Average speed tells the real story of our road-going transportation inefficiencies. The daily commutes, the trips we take around town, the final legs of shipping and delivery routes… all of it will be revolutionized by moving in a more efficient pattern, rather than a faster one. Fast can come later. For now, the way to Point B is overrun with weeds in the shape of stoplights, left-hand turns, parking hunters, indecisive drivers, and hundreds of other factors keeping us in the slow lane.

William Beaty penned an excellent piece on how we all suffer in traffic due to our selfish and short-sighted driving tactics. Above is a typical merge scenario at a construction zone. Much like the traffic phenomenon of “blocking the box” which I discussed in a previous post, what you’re smelling here is the pungent irony of people failing to get where they’re going by fighting with each other to move as far ahead as they possibly can.

In this second figure, we have the same group of cars behaving unselfishly and offering large merging gaps in front of them, which results in a faster merge, which results in happy trails for everyone pictured. It truly is amazing to realize how primitive the human brain is — that we see twenty feet of open road in front of us and think, “shit, I’ve gotta move there asap because that’s as close as I can get to the front.”

There is no fucking front. There is no fucking race.

We are molecules in a system, and everything we’re doing is disrupting that system, slowing it down, creating waste. Autonomous cars win because they’re not selfish — because they work towards the greater goal. The fact that some of these vehicles might be designed to max out at speeds well below your conventional car is of virtually no importance — they’re designed to work as a group to get you there faster. Don’t worry about what the speedo says.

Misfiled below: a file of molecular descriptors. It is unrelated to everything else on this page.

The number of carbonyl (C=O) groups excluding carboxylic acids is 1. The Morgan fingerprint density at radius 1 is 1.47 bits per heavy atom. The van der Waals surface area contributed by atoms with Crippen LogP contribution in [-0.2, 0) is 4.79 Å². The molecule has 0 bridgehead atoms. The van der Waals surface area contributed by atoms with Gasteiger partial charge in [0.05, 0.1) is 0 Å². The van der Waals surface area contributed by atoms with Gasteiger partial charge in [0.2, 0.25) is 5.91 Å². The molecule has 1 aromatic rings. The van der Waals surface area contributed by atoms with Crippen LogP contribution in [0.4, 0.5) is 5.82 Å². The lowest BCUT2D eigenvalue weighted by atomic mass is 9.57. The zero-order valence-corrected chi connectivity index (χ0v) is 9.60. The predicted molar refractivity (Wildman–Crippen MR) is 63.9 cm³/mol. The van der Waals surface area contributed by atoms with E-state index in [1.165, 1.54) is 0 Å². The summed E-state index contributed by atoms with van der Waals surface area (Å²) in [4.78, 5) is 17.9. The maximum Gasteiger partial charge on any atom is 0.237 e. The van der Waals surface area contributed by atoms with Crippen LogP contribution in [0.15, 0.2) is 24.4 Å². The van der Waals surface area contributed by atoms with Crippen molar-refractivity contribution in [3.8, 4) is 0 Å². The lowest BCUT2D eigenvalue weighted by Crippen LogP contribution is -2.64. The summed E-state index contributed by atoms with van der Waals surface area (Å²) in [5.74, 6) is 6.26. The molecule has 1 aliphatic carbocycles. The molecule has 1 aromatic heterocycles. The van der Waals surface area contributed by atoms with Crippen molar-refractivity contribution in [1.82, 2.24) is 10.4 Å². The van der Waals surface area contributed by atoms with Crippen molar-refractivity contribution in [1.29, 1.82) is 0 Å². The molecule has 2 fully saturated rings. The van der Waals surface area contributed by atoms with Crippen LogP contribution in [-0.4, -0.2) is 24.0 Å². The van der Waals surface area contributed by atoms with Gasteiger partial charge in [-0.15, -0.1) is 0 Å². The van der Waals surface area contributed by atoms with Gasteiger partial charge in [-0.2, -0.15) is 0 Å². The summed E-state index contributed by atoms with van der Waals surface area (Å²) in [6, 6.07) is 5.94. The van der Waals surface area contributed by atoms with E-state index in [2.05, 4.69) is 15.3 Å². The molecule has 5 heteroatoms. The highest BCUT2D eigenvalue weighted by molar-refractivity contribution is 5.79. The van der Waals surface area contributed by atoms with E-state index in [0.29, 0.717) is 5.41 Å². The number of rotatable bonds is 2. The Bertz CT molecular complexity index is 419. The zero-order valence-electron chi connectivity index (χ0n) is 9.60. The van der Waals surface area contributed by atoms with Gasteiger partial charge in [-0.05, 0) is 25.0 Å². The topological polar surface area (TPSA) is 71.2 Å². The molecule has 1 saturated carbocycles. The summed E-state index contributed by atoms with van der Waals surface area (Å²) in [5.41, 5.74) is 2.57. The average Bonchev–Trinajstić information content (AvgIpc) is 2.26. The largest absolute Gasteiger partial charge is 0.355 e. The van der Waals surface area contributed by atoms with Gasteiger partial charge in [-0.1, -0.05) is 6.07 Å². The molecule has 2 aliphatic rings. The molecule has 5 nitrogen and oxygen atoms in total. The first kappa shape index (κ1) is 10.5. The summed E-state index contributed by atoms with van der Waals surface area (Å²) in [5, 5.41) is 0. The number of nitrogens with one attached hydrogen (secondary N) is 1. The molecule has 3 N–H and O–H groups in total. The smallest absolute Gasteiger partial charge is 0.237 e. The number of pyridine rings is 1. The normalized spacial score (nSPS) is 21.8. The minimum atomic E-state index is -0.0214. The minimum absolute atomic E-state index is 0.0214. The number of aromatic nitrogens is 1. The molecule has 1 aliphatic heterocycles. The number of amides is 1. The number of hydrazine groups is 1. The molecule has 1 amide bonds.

Fantastic Things Happen When You Slow Down

The moment we handed the first two-ton high-speed vehicle over to a human being, the sheer volume and complexity of safety and support infrastructure required began to crystallize.

30,000+ Americans died last year in car accidents — a tragedy that is difficult to peg to a quantifiable cost, but has been estimated between $300B and $900B, including everything from medical costs to infrastructure damage to loss of earning potential. Nearly all of those deaths — and a very large portion of that cost — occurred at speeds over 25mph.

Over time (because these accidents have been occurring at a predictable rate for the past century), higher speeds have drastically increased the amount of resources required to engineer vehicles and infrastructure, all for the sake of trying to achieve what we could have easily done by not creating such speed discrepancies in the first place. Slower speeds, fewer deaths, lower costs. Just ask the Swedes, who pioneered the Vision Zero traffic concept and boast one of the lowest traffic fatality rates in the world.

And whatever became of those Swedes who clearly gave up on the “joy of driving” for the sake of slow, sterile, safety? Well, it turns out they still seem to find the time.

Britain’s traffic fatality rate is just as low, thanks to similar measures they’ve taken in developing their roads and traffic flow. Geez, what’s with all this wussy nannying in Europe? I mean, talk about a place that is blatantly out of touch with car culture and spirited driving.

I think these guys are from Australia or some other place that actually appreciates cars. Definitely not England.

That’s all the irony I can muster in one post.

The point is, we as a people cling to the notion that the bullshit driving we spend 90% of our time in cars doing is somehow intertwined with the rare Sunday drive on an open road in a drop-top sports car. But really, they’re two very different beasts, and defending the former in the name of protecting the latter is going to put you on the wrong side of pretty much everything everyone cares about in life.

Don’t be that guy. Embrace the golf cart.